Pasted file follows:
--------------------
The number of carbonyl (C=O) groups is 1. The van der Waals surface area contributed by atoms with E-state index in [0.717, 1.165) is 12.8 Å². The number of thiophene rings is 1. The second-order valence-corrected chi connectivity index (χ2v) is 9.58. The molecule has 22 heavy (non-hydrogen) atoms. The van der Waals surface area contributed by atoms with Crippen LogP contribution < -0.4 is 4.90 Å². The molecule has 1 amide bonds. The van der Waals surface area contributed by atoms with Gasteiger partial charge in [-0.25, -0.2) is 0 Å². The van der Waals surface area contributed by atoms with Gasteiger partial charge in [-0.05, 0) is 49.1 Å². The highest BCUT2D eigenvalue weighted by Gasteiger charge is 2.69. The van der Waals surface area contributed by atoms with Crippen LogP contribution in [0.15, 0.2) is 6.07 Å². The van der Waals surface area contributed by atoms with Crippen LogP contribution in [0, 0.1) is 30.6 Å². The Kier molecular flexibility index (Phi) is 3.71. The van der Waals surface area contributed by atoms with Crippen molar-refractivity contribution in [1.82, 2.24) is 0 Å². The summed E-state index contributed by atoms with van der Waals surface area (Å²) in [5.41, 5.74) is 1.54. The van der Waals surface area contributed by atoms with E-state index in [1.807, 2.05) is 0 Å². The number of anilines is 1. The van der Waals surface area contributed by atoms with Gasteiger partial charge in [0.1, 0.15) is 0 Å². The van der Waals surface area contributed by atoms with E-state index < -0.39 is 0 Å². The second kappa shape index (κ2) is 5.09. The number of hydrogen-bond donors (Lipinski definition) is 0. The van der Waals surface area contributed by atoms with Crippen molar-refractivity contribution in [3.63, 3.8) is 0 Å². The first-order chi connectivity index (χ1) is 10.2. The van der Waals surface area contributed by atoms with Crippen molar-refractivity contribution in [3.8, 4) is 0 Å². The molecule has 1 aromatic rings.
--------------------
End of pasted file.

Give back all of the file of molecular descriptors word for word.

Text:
The number of carbonyl (C=O) groups is 1. The van der Waals surface area contributed by atoms with E-state index in [0.717, 1.165) is 12.8 Å². The number of thiophene rings is 1. The second-order valence-corrected chi connectivity index (χ2v) is 9.58. The molecule has 22 heavy (non-hydrogen) atoms. The van der Waals surface area contributed by atoms with Crippen LogP contribution < -0.4 is 4.90 Å². The molecule has 1 amide bonds. The van der Waals surface area contributed by atoms with Gasteiger partial charge in [-0.25, -0.2) is 0 Å². The van der Waals surface area contributed by atoms with Gasteiger partial charge in [-0.05, 0) is 49.1 Å². The highest BCUT2D eigenvalue weighted by Gasteiger charge is 2.69. The van der Waals surface area contributed by atoms with Crippen LogP contribution in [0.15, 0.2) is 6.07 Å². The van der Waals surface area contributed by atoms with Crippen LogP contribution in [0, 0.1) is 30.6 Å². The Kier molecular flexibility index (Phi) is 3.71. The van der Waals surface area contributed by atoms with Crippen molar-refractivity contribution in [1.82, 2.24) is 0 Å². The summed E-state index contributed by atoms with van der Waals surface area (Å²) in [5.41, 5.74) is 1.54. The van der Waals surface area contributed by atoms with E-state index in [1.807, 2.05) is 0 Å². The number of anilines is 1. The van der Waals surface area contributed by atoms with Gasteiger partial charge in [0.1, 0.15) is 0 Å². The van der Waals surface area contributed by atoms with E-state index < -0.39 is 0 Å². The second kappa shape index (κ2) is 5.09. The number of hydrogen-bond donors (Lipinski definition) is 0. The van der Waals surface area contributed by atoms with Crippen molar-refractivity contribution in [3.63, 3.8) is 0 Å². The first-order chi connectivity index (χ1) is 10.2. The van der Waals surface area contributed by atoms with Crippen molar-refractivity contribution in [3.8, 4) is 0 Å². The molecule has 1 aromatic rings.